Tag Archives: indie author

New Chap Book – Literal: Defining Moments

literal-ebook-2A new book is coming out very soon. LITERAL: Defining Moments is my first chap book. The poem Literal is a language poem, following the meaning of words and creating a trail for the reader to follow. How often do we use words without thought to actual meaning?

It’s a political poem, because poets have a responsibility to bring the forth what doesn’t work in our world and our society. A deeply personal work, it is one I could not fail to create and keep true to what is integral to the fabric of who I am, an individual of integrity.

The book will be out soon in all the usual distributors. As soon as pre-sale is open, I’ll post it and I do encourage you to at least go read the pre-sale page, that will help boost inventory before the book is on sale in the retail venues.

I wrote this poem while participating in the Napa Valley Writers Conference this summer.

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Literary Piracy Grrrrrr!

My thinking was, as much as I think my chap book Chow and book No Red Pen: Writers, Writing Groups & Critique are enjoyable (Chow) or useful as a resource (No Red Pen) these works are not well known. I’m a small fish in the ocean of publishing, traditional or otherwise. Who would pirate my books? So when I first saw Molly Greene had posted Has your eBook Been Pirated, I didn’t read it. Then when part two was posted and the topic came across my email for the second time, I thought I’d check it out.

Who would pirate my eBooks?

Well, I’ll tell you who – General eBooks. And the reality, they don’t care about my books or yours or anyones. They care about who would use General eBooks’ website to download books because when their site is accessed, reportedly what is also downloaded is malware. So, STAY AWAY FROM GENERAL eBOOKS! If not because you have integrity and won’t read a pirated copy of someone else’s hard work, then because you are smart enough to know that malware will attack your system, steal your passwords, and infiltrate your public and personal life and potentially your finances too.

Honestly, the cost of my eBooks is not all the much and there are quite a few coupons out in the wild for free downloads and really, if you are that financially strapped, I’ll spot you a coupon to download the book.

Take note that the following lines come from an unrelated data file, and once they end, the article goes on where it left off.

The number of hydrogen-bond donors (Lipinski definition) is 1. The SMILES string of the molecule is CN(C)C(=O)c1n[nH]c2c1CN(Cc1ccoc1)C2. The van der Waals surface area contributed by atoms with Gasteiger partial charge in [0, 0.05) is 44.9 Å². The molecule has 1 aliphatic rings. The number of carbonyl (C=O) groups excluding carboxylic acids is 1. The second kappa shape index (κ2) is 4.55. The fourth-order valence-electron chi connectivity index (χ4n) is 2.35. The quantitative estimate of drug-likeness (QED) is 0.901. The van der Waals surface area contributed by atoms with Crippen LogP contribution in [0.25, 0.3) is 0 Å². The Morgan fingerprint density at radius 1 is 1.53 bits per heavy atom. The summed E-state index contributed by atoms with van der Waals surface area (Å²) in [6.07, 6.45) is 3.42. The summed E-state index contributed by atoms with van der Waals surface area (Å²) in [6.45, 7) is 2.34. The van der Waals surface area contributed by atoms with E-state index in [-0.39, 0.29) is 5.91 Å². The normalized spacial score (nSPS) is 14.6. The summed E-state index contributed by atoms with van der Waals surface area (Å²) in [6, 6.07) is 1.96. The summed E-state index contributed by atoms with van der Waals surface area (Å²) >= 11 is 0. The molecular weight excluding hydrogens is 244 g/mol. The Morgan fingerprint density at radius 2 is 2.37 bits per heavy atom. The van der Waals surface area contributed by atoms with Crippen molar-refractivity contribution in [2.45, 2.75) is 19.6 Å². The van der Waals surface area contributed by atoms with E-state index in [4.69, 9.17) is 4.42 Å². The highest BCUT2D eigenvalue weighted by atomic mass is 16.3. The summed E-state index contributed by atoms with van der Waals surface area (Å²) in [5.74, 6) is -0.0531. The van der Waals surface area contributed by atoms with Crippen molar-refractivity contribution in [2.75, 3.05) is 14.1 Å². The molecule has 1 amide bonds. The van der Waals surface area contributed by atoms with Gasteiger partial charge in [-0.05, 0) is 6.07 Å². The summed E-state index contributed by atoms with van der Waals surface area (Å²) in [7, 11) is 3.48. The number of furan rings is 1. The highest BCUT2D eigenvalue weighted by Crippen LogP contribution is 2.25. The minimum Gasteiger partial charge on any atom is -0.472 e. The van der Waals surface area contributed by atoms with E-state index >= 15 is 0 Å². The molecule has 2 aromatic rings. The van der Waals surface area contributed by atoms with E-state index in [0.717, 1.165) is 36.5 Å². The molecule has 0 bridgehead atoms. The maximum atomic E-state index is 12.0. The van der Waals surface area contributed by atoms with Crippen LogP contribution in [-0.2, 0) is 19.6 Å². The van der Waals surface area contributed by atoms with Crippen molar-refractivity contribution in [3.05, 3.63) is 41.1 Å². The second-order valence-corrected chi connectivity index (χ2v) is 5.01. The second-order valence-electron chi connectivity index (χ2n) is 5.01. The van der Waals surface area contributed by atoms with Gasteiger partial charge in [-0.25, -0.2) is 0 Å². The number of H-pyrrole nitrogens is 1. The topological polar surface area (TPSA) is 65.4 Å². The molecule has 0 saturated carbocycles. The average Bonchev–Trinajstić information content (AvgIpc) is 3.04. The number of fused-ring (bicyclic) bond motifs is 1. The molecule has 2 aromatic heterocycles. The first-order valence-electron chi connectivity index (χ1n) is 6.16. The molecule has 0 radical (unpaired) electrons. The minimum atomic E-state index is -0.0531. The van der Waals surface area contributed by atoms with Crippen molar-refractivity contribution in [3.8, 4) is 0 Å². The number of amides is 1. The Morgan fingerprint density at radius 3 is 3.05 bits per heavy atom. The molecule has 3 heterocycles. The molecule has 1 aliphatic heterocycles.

What have I learned from this – yes, even a small time, independent emerging author can find her works on a pirate’s website. What will I do from here on out? Formally register copyright on anything I independently publish.

And thanks to Molly Greene for hosting Kathryn Goldman’s posts about the piracy and to Kathryn Goldman for her assistance in getting my work off  the pirate ship. Sign up for her free report for digital artist on how to protect their work and found out what you can do to protect your digital work. And if you still aren’t sure about registering YOUR copyright, read this post by Kathryn Goldman on Why and How to Copyright Your Self-Published Book.

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John Byrne Barry

VAH: Welcome Novelist John Byrne Barry to the Three by Five Author and other Interesting People Interview series! The burning first question is always – why do you write?

JBB: I write to answer questions. No, really. Sometimes the question is as simple as “What am I going to do today?” As for why I write novels, well, those questions aren’t that different. More like “What should I do with my life?” “How can I contribute to the world?”

Those are not rhetorical questions. One of the themes that I explore, consciously some of the time, is how to do the right thing. While I wanted “Bones in the Wash” to be a fun fast-paced political thriller and family drama, under all the action, I wanted to answer that question. The protagonist, ambitious Albuquerque Mayor Tomas Zamara, does believe in doing the right thing. But as he says, “politics is like playing football on a muddy field. If you don’t get dirty, you’re not giving your all.”

Does that give you a pass on doing the right thing? No, it doesn’t. It makes it harder.

I’m writing some non-fiction now, a conservation assessment of the Russian Far East, and there too, I’m answering a question. Here we have this vast expanse of pristine ecosystems, home to polar bears, tigers, and six species of Pacific salmon, and there we have a corrupt and undemocratic Russian government. Why should anyone invest time or money to protect these unparalleled natural treasures? (The answer gets more challenging every day that President Putin is in the news for incursions into the Ukraine, even though the Russian Far East is 5,000 miles away.)

I also write to make the world more interesting. Back in 2004, when I first worked on a presidential campaign, going door-to-door and phonebanking for John Kerry in three working-class suburbs south of Milwaukee, I made a commitment to write and post a blog entry every night. The work was tedious. Too many calls. Too many doors. Not enough meaningful interactions. (It was a swing state and so many people were so inundated with ads, mailers, calls, and so on.) But I had to write something every night, so I paid more attention, keeping my eyes and ears peeled for some interesting anecdote or conversation. It added a dimension to what otherwise were long and flat days.

VAH: I’d say that one of the joys of writing is being able to fully explore all the possible answers to the many questions we encounter in our lives.

Do you remember what your first story was about?

JBB: My memory is fuzzy, but I know that sometime in fifth or sixth grade history class, I wrote—probably with others, but I don’t remember—some satirical skits about Betsy Ross and the making of the American flag. At that time, I don’t think I had listened to Stan Freberg, who did comedy records parodying American history, but when I discovered him in college, I realized I had done things in the same vein. I believe the skits were well received, but whether that’s because they were good or because the rest of history class was dull I can’t say.